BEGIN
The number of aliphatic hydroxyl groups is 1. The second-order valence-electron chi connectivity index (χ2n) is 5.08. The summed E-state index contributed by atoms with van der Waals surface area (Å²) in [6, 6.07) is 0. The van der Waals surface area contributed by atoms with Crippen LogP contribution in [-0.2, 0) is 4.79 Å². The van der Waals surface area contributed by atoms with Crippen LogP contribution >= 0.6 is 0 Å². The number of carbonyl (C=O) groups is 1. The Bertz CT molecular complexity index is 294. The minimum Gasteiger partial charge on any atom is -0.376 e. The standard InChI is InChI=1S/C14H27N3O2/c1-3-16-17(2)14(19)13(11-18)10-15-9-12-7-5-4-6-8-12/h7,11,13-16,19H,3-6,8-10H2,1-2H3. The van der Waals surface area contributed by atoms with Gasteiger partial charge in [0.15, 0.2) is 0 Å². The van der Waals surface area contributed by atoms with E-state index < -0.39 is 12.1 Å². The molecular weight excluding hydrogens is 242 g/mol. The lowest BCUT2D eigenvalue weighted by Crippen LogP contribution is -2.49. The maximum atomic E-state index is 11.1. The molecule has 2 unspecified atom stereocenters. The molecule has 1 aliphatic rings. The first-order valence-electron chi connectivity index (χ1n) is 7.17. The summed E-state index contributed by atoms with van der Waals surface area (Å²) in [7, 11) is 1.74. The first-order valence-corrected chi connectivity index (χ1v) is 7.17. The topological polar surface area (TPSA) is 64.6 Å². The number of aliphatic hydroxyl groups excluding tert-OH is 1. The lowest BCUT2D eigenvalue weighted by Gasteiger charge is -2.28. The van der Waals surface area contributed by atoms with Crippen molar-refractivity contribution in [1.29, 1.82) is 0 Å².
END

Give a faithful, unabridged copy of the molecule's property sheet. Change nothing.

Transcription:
The number of aliphatic hydroxyl groups is 1. The second-order valence-electron chi connectivity index (χ2n) is 5.08. The summed E-state index contributed by atoms with van der Waals surface area (Å²) in [6, 6.07) is 0. The van der Waals surface area contributed by atoms with Crippen LogP contribution in [-0.2, 0) is 4.79 Å². The van der Waals surface area contributed by atoms with Crippen LogP contribution >= 0.6 is 0 Å². The number of carbonyl (C=O) groups is 1. The Bertz CT molecular complexity index is 294. The minimum Gasteiger partial charge on any atom is -0.376 e. The standard InChI is InChI=1S/C14H27N3O2/c1-3-16-17(2)14(19)13(11-18)10-15-9-12-7-5-4-6-8-12/h7,11,13-16,19H,3-6,8-10H2,1-2H3. The van der Waals surface area contributed by atoms with Gasteiger partial charge in [0.15, 0.2) is 0 Å². The van der Waals surface area contributed by atoms with E-state index < -0.39 is 12.1 Å². The molecular weight excluding hydrogens is 242 g/mol. The lowest BCUT2D eigenvalue weighted by Crippen LogP contribution is -2.49. The maximum atomic E-state index is 11.1. The molecule has 2 unspecified atom stereocenters. The molecule has 1 aliphatic rings. The first-order valence-electron chi connectivity index (χ1n) is 7.17. The summed E-state index contributed by atoms with van der Waals surface area (Å²) in [7, 11) is 1.74. The first-order valence-corrected chi connectivity index (χ1v) is 7.17. The topological polar surface area (TPSA) is 64.6 Å². The number of aliphatic hydroxyl groups excluding tert-OH is 1. The lowest BCUT2D eigenvalue weighted by Gasteiger charge is -2.28. The van der Waals surface area contributed by atoms with Crippen molar-refractivity contribution in [1.29, 1.82) is 0 Å².